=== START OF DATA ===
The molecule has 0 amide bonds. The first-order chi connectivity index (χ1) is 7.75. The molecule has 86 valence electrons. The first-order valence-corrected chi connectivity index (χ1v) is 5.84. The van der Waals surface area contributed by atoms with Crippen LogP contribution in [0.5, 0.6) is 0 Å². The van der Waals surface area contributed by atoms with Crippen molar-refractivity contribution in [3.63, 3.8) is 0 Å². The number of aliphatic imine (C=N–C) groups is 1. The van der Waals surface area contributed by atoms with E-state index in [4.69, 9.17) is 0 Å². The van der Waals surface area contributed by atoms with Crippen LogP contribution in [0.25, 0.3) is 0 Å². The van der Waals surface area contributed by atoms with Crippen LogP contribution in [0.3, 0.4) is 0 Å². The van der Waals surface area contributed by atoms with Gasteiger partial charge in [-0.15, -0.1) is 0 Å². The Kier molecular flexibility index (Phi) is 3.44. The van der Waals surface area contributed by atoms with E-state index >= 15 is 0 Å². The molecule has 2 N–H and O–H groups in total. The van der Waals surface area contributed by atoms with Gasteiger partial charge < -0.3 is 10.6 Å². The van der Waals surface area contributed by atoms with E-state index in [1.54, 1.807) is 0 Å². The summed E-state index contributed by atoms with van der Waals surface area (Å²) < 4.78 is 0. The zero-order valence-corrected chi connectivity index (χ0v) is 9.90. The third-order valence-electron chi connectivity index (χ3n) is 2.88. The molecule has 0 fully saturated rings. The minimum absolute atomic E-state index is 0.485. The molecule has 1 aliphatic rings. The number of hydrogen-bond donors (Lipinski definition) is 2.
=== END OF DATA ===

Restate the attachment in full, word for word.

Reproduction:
The molecule has 0 amide bonds. The first-order chi connectivity index (χ1) is 7.75. The molecule has 86 valence electrons. The first-order valence-corrected chi connectivity index (χ1v) is 5.84. The van der Waals surface area contributed by atoms with Crippen LogP contribution in [0.5, 0.6) is 0 Å². The van der Waals surface area contributed by atoms with Crippen molar-refractivity contribution in [3.63, 3.8) is 0 Å². The number of aliphatic imine (C=N–C) groups is 1. The van der Waals surface area contributed by atoms with E-state index in [4.69, 9.17) is 0 Å². The van der Waals surface area contributed by atoms with Crippen LogP contribution in [0.25, 0.3) is 0 Å². The van der Waals surface area contributed by atoms with Crippen LogP contribution in [0.3, 0.4) is 0 Å². The van der Waals surface area contributed by atoms with Gasteiger partial charge in [-0.15, -0.1) is 0 Å². The Kier molecular flexibility index (Phi) is 3.44. The van der Waals surface area contributed by atoms with E-state index >= 15 is 0 Å². The molecule has 2 N–H and O–H groups in total. The van der Waals surface area contributed by atoms with Gasteiger partial charge < -0.3 is 10.6 Å². The van der Waals surface area contributed by atoms with E-state index in [1.54, 1.807) is 0 Å². The summed E-state index contributed by atoms with van der Waals surface area (Å²) < 4.78 is 0. The zero-order valence-corrected chi connectivity index (χ0v) is 9.90. The third-order valence-electron chi connectivity index (χ3n) is 2.88. The molecule has 0 fully saturated rings. The minimum absolute atomic E-state index is 0.485. The molecule has 1 aliphatic rings. The number of hydrogen-bond donors (Lipinski definition) is 2.